A protein dubbed SIRT6 is almost completely absent in Alzheimer’s disease patients and this deficiency likely contributes to its onset, according to an Israeli study.

Using mouse models, Ben-Gurion University of the Negev researchers determined that SIRT6 is a key component in the DNA repair process, while low levels of SIRT6 enable DNA damage accumulation.

The body’s failure to implement processes to repair accumulated DNA damage is widely thought to be the cause of conditions associated with aging, such as Alzheimer’s disease.

Writing about their findings in Cell Reports, the researchers also report that a deficiency of the SIRT6 protein was present in neurodegenerative diseases other than Alzheimer’s as well.

“If a decrease in SIRT6 and lack of DNA repair is the beginning of the chain that ends in neurodegenerative diseases in seniors, then we should be focusing our research on how to maintain production of SIRT6 and avoid the DNA damage that leads to these diseases,” concluded lead author Deborah Toiber of the BGU Department of Life Sciences.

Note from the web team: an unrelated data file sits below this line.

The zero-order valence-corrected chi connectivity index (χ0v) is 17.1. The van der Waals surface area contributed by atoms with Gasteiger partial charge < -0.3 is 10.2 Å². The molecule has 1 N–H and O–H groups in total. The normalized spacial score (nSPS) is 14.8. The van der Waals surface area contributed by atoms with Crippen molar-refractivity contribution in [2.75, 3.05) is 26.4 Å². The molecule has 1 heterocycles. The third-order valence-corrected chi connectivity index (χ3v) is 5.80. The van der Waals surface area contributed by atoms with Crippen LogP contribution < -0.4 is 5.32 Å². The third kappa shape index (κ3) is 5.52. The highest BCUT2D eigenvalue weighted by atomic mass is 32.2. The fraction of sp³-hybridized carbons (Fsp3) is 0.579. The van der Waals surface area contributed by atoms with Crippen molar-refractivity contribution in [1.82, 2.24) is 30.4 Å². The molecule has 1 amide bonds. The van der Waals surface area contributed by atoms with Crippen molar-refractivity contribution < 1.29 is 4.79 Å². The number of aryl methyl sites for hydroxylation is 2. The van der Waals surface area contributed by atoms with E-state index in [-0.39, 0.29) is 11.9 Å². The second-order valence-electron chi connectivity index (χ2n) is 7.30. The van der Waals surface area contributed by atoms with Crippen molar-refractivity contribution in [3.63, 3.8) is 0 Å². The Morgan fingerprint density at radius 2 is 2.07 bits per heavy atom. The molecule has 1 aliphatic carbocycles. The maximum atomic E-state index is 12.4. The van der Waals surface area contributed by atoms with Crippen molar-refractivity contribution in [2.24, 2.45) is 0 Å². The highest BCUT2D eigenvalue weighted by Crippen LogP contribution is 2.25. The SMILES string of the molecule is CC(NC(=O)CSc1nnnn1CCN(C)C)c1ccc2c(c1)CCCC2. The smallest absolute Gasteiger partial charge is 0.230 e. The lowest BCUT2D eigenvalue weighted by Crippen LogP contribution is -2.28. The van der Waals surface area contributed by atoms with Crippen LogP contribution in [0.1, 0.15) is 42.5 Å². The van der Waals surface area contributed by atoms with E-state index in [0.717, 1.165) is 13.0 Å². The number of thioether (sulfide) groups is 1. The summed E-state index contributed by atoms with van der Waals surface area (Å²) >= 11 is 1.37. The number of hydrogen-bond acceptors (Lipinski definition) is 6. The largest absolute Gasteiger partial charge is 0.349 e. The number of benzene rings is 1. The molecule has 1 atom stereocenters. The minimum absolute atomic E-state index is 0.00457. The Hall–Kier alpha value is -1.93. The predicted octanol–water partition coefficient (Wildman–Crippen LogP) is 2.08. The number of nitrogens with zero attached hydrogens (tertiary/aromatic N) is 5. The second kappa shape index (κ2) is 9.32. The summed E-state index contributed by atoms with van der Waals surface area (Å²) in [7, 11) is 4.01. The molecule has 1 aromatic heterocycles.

Toiber’s lab is one of only a handful worldwide looking at the effects of SIRT6 in the brain, and its connection to neurodegenerative diseases.

Alzheimer’s Association statistics show an estimated 5.5 million Americans are living with Alzheimer’s dementia in 2017, 5.3 million of whom are age 65 and older.

The study, supported by the Israeli Ministry of Science and Space, also had input from other researchers at BGU and from scientists at Massachusetts General Hospital Cancer Center and its Center for Regenerative Medicine and from the Paul Flechsig Institute for Brain Research at the University of Leipzig.